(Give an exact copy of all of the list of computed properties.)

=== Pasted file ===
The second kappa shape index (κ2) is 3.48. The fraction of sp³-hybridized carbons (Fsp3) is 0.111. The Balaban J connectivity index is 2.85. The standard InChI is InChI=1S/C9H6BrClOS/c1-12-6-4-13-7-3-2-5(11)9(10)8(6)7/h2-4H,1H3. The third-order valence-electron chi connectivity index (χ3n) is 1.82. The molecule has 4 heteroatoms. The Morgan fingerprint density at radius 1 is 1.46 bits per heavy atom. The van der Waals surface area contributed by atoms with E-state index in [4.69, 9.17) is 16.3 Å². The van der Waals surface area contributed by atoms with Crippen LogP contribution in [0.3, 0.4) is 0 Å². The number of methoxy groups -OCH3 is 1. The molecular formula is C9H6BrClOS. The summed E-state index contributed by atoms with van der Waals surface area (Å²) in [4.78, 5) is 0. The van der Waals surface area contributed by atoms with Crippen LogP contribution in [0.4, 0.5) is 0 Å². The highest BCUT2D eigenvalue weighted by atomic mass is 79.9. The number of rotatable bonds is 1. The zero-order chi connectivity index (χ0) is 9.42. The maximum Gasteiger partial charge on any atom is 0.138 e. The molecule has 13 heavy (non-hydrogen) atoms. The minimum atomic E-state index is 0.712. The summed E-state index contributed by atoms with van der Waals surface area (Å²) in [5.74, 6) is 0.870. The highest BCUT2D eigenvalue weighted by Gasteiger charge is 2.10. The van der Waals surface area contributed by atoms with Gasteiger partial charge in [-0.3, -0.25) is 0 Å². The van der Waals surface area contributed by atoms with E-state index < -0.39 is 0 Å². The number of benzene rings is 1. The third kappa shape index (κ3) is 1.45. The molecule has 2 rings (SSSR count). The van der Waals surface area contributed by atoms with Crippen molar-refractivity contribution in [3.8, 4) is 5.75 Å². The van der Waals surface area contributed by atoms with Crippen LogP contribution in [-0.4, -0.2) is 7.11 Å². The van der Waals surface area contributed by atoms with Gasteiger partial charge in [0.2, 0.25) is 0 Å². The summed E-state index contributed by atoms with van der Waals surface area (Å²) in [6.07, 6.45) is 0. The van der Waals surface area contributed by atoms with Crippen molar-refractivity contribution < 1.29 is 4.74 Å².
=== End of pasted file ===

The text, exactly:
The second kappa shape index (κ2) is 3.48. The fraction of sp³-hybridized carbons (Fsp3) is 0.111. The Balaban J connectivity index is 2.85. The standard InChI is InChI=1S/C9H6BrClOS/c1-12-6-4-13-7-3-2-5(11)9(10)8(6)7/h2-4H,1H3. The third-order valence-electron chi connectivity index (χ3n) is 1.82. The molecule has 4 heteroatoms. The Morgan fingerprint density at radius 1 is 1.46 bits per heavy atom. The van der Waals surface area contributed by atoms with E-state index in [4.69, 9.17) is 16.3 Å². The van der Waals surface area contributed by atoms with Crippen LogP contribution in [0.3, 0.4) is 0 Å². The number of methoxy groups -OCH3 is 1. The molecular formula is C9H6BrClOS. The summed E-state index contributed by atoms with van der Waals surface area (Å²) in [4.78, 5) is 0. The van der Waals surface area contributed by atoms with Crippen LogP contribution in [0.4, 0.5) is 0 Å². The highest BCUT2D eigenvalue weighted by atomic mass is 79.9. The number of rotatable bonds is 1. The zero-order chi connectivity index (χ0) is 9.42. The maximum Gasteiger partial charge on any atom is 0.138 e. The molecule has 13 heavy (non-hydrogen) atoms. The minimum atomic E-state index is 0.712. The summed E-state index contributed by atoms with van der Waals surface area (Å²) in [5.74, 6) is 0.870. The highest BCUT2D eigenvalue weighted by Gasteiger charge is 2.10. The van der Waals surface area contributed by atoms with Gasteiger partial charge in [-0.3, -0.25) is 0 Å². The van der Waals surface area contributed by atoms with E-state index < -0.39 is 0 Å². The number of benzene rings is 1. The third kappa shape index (κ3) is 1.45. The molecule has 2 rings (SSSR count). The van der Waals surface area contributed by atoms with Crippen molar-refractivity contribution in [3.8, 4) is 5.75 Å². The van der Waals surface area contributed by atoms with Crippen LogP contribution in [-0.4, -0.2) is 7.11 Å². The van der Waals surface area contributed by atoms with Gasteiger partial charge in [0.2, 0.25) is 0 Å². The summed E-state index contributed by atoms with van der Waals surface area (Å²) in [6.07, 6.45) is 0. The van der Waals surface area contributed by atoms with Crippen molar-refractivity contribution < 1.29 is 4.74 Å².